For someone afraid of Bats Shona has a shock when she’s asked to do a bat project at school and worse still the little creatures turn up in her attic.

CLICK HERE TO BUY Going Batty (reluctant reader) (4u2read)


The Unlikely Outlaws by Philip Ardagh (author) and Tom Morgan-Jones (illustrator). Published: Mar 2015.

The adventures of Tom Dashwood a knight in training with his outlaws will keep you entertained with his funny and sometimes disastrous escapades.

CLICK HERE TO BUY The Unlikely Outlaws

 

AGE 9+


Mind Writer by Steve Cole (author) and Nelson Evergreen (illustrator). Published: Jul 2016.

Luke can hear people’s thoughts and has endless fun with it in class. However when Samira joins his school he soon finds out she can do something far more sinister. She can change people’s thoughts and together they could make a powerful team.

CLICK HERE TO BUY Mind Writer


The Story of Matthew Buzzington by Andy Stanton (author) and Ross Collins (illustrator). Published: Jul 2014.

Matthew Buzzington knows he can change into a fly but hasn’t quite figured out how to do it yet. A book brimming with Andy Stanton’s crazy humour.

CLICK HERE TO BUY The Story of Matthew Buzzington


Contact by Malorie Blackman (author) and Paul Fisher (illustrator). Published: Apr 2015.

Set in the future where no physical contact is allowed this book explores trust, teamwork and what makes us human.

CLICK HERE TO BUY Contact (reluctant reader) (4u2read)


The Genius Aged 8  ¼ by Jeremy Strong (author) and Jamie Smith (illustrator). Published: Sept 2016.

When all adults around are a disaster, there’s Alfie Poppleton.

CLICK HERE TO BUY
The Genius Aged 8 1/4 (Little Gems)

#BFCB #BooksForChildrenBlog

@lonerganbooks

NOTE: Books for Children Blog is a participant in the Amazon EU Associates Programme, an affiliate advertising programme designed to provide a means for sites to earn advertising fees by advertising and linking to Amazon.co.uk

 

 

 

The Dancing Book

Einstein Quote

As it’s National Poetry Day and Dyslexia Awareness week, to celebrate I’ve written a poem called The Dancing Book about a little boy with dyslexia going through the emotions of trying to find ways to read whilst his mum is unaware of the difficulties he’s facing. A young child with dyslexia doesn’t realise that what they are trying to make sense of is much harder than what others are experiencing.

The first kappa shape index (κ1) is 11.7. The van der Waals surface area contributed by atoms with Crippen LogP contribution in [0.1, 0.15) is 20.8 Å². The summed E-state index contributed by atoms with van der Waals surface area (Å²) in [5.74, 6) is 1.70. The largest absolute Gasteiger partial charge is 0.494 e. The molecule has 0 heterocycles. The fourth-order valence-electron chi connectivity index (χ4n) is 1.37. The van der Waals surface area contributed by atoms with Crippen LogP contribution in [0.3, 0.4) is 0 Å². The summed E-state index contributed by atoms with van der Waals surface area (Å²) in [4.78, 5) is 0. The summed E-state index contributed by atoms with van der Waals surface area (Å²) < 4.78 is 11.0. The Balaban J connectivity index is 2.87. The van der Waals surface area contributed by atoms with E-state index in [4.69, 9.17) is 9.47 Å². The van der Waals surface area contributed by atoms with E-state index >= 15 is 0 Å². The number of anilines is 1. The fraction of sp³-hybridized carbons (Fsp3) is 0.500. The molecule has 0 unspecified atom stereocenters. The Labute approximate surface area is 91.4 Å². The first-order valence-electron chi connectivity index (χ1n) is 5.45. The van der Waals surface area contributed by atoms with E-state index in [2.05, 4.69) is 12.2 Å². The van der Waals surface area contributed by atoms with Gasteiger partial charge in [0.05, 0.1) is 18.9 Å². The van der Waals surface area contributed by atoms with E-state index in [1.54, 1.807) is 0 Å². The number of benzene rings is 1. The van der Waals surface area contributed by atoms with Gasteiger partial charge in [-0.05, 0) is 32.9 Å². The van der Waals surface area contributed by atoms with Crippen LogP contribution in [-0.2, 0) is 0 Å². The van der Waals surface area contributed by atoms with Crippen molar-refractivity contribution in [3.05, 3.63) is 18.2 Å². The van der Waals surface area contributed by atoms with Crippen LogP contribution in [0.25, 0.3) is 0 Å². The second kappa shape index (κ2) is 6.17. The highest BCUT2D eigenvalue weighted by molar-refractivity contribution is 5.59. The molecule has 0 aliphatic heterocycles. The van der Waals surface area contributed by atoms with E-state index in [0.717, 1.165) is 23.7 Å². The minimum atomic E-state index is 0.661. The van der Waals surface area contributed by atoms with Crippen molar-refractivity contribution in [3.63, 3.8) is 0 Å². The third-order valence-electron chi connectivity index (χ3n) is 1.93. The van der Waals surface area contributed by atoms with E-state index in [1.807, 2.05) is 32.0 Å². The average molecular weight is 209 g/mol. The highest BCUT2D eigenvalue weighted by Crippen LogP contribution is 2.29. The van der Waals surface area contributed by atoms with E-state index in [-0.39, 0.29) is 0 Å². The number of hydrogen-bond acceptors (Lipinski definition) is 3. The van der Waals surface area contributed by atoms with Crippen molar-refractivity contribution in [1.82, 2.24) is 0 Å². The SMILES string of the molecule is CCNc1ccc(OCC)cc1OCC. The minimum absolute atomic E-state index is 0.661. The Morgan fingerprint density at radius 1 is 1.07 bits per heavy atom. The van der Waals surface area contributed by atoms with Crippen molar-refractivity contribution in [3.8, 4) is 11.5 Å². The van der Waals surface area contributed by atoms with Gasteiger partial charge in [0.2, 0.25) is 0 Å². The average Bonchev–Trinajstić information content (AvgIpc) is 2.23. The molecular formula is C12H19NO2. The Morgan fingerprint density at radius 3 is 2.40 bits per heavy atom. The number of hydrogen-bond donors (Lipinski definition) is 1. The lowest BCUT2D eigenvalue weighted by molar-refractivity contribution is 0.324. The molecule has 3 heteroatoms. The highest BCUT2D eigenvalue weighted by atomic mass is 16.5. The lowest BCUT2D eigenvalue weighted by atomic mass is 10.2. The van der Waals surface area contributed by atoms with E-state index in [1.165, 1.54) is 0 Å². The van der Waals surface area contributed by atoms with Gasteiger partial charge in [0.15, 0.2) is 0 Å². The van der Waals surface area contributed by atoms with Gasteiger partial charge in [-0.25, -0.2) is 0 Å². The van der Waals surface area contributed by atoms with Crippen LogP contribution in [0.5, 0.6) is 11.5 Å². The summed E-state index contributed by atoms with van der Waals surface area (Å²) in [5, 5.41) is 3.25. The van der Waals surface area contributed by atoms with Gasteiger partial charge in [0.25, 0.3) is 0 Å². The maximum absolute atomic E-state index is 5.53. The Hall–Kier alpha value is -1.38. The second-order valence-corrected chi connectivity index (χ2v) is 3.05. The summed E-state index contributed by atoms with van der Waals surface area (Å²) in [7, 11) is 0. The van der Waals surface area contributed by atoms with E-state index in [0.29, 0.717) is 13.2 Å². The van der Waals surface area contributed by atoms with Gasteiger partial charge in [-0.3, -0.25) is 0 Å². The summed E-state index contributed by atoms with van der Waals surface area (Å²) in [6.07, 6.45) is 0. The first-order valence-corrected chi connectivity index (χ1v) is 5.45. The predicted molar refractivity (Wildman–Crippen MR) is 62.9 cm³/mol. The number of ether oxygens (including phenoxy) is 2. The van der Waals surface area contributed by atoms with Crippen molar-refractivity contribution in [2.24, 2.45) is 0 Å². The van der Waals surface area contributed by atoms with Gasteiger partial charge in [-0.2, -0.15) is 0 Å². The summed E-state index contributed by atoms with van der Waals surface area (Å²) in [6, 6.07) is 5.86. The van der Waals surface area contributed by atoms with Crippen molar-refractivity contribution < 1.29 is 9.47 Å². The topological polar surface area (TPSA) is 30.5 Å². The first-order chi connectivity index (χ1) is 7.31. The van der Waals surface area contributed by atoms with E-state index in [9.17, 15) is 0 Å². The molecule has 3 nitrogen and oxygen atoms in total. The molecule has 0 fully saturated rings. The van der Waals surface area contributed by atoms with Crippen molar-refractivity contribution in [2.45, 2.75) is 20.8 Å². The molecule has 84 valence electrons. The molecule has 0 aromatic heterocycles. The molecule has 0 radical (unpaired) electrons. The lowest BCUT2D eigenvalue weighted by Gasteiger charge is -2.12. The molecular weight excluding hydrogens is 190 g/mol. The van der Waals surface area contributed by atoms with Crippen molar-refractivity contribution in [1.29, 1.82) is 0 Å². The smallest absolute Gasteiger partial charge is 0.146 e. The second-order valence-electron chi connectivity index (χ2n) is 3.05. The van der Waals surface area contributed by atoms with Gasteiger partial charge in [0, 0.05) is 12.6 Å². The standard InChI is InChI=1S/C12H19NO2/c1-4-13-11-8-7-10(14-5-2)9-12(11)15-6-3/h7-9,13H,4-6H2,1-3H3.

The Dancing Book Page 1

The Dancing Book Page 2

Dyslexia is often misunderstood. It has nothing to do with low intelligence, bad eyesight or poor teaching, it is merely that some people’s brains are wired differently to others, considered possibly due to genetics. In fact in many cases the child is very bright and it is the disparity between their reading skills and intelligence level which often first highlights the issue.

Being wired differently means the processes of deduction a child with dyslexia uses are different. In fact everyone has their own unique set of processing skills which are highly effective in some situations and less so in others. The mere difference being that a child with dyslexia has a set of processing skills which happen to make reading and writing more difficult. It is often the case that if you think differently to the average person, you have the power to achieve more than the average person so how can we teach children with dyslexia to draw out their unique abilities?

Unfortunately it is not a simple case of if a child has dyslexia we can list the learning strategies they need to follow. A strategy that works for one child may be totally ineffective for another. It is more about suggesting ideas to enable each child to find the strategy that works best for them. As with many things, it needs to come from within the individual.

From studying psychology I have developed an interest in learning difficulties such as dyslexia. To me, in order to be able to offer a true resolution towards enhancing their reading skills, the only way is to get into their shoes and understand the difficulties they face on a daily basis when learning to read.

What does an individual with dyslexia see and experience when reading?

The reason why people with dyslexia find it hard to read is because the text they see on a page can appear blurred (blur effect), spaced out (river effect) or faded (wash out effect). Inevitably this makes it very hard for the individual to seamlessly process the printed words and sentences. The following linked articles give a visual understanding of what an individual with dyslexia may see. A small but important insight into the types of difficulties they have to overcome.

Six Surprising Bad Practices that Hurt Dyslexic Users

Typography Book Explores What it Feels Like to Have Dyslexia

With the right support dyslexia does not need to prevent anyone from becoming an excellent reader. The main message being that if the wiring in your brain is different; don’t be afraid to try something different.

Dyslexia Friendly Books – Barrington Stoke

Fun and Games for Dyslexics